The Central Electricity Regulatory Commission (CERC) and the Union power ministry would soon be approaching the Supreme Court for an urgent challenge to the rising trend among states to invoke Section 11 of the Electricity Act, 2003, to bar open access between producers and consumers of electricity.
They had already approached the SC around five months earlier, against the decision of the high court in Karnataka to uphold the state government’s decision to bar open access in one case in 2010. They would now be approaching again to give the matter priority, as the section has been again invoked by the governments of Orissa and Tamil Nadu. Andhra Pradesh and Karnataka are also mulling invoking the section.
Section 11 allows state governments to give orders to generators of power on what to do with their output in what were supposed to be exceptional circumstances. However, governments have been issuing the stop-order whenever faced by a power shortage and private companies have tried to sell their output to a higher-paying entity.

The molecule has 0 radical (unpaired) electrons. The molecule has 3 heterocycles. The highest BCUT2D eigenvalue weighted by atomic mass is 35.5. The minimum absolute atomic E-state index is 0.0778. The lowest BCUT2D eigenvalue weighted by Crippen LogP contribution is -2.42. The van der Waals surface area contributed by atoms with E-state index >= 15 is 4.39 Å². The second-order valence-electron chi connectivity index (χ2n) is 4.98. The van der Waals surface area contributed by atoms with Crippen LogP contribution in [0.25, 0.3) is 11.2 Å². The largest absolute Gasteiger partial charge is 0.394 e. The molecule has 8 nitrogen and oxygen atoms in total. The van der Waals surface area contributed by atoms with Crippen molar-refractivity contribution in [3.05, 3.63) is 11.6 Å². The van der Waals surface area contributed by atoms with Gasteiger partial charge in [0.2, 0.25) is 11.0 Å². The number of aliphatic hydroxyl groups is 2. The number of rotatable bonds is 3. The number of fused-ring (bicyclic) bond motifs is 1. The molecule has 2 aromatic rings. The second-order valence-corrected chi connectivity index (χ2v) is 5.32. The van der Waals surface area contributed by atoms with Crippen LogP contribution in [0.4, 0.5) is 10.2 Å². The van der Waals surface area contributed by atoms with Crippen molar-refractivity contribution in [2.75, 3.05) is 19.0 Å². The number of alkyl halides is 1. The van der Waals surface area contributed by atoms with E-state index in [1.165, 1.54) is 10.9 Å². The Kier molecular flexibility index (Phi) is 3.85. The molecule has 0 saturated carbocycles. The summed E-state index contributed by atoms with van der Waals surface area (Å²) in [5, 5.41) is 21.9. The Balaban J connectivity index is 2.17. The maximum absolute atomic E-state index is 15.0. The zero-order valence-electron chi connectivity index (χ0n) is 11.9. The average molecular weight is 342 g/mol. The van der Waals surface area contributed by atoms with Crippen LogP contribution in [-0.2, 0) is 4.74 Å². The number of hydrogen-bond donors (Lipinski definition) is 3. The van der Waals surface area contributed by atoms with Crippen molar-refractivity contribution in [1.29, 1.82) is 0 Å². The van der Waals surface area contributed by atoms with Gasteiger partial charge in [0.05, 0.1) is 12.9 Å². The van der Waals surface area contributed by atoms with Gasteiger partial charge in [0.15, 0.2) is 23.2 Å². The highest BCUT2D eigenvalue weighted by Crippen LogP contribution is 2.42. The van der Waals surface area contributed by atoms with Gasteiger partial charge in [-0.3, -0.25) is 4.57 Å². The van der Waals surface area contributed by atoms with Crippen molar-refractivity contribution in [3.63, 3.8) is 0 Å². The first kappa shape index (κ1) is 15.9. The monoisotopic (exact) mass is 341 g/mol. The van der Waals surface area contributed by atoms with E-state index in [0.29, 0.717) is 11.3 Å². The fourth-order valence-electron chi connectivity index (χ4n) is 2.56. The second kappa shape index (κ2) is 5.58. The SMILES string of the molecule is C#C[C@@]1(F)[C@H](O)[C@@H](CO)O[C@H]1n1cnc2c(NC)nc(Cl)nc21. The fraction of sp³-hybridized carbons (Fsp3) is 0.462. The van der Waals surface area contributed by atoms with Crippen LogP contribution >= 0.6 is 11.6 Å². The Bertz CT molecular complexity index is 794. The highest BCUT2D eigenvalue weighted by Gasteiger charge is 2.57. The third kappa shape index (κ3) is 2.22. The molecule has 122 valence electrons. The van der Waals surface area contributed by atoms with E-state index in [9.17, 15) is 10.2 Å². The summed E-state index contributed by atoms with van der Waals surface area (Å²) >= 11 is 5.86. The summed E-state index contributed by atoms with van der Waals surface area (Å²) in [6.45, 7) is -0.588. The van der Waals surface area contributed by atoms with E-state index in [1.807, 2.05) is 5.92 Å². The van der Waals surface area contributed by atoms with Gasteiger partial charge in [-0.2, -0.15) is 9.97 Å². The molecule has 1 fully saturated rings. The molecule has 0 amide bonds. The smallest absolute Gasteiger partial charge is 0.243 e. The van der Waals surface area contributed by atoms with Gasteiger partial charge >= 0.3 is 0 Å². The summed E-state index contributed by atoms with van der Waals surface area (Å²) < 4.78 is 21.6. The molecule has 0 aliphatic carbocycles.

In the Karnataka case of 2010, for instance, JSW Power was stopped from proceeding with sale of power to a Tamil Nadu state buyer.
The Orissa government order said generation of hydro power was expected to go down by 1,600 million units during the water year 2011-12 ending June 30, 2012, due to inadequate rainfall in the southern parts of the state, resulting in low reservoir levels at Balimela, Indravati and Upper Kolab. The sharp reduction in availability of hydro power had caused a serious power deficit and so, it was essential to provide adequate supply to domestic consumers.
Tamil Nadu has told all power generation units in the state to maintain output at maximum capacity and to supply to only the state grid or any other consumer within the state as specified.
D Radhakrishna, managing director of Deeaar Group, consultancy, said the Act gave powers to states under sections 11, 37 and 108 to be exercised as contingency provisions. Jayant Deo, managing director of Indian Energy Exchange, cautioned that section 11 needed to be used only in emergency conditions. He said, “If this trend (of regular invoking) is not arrested, the country is heading for darkness.”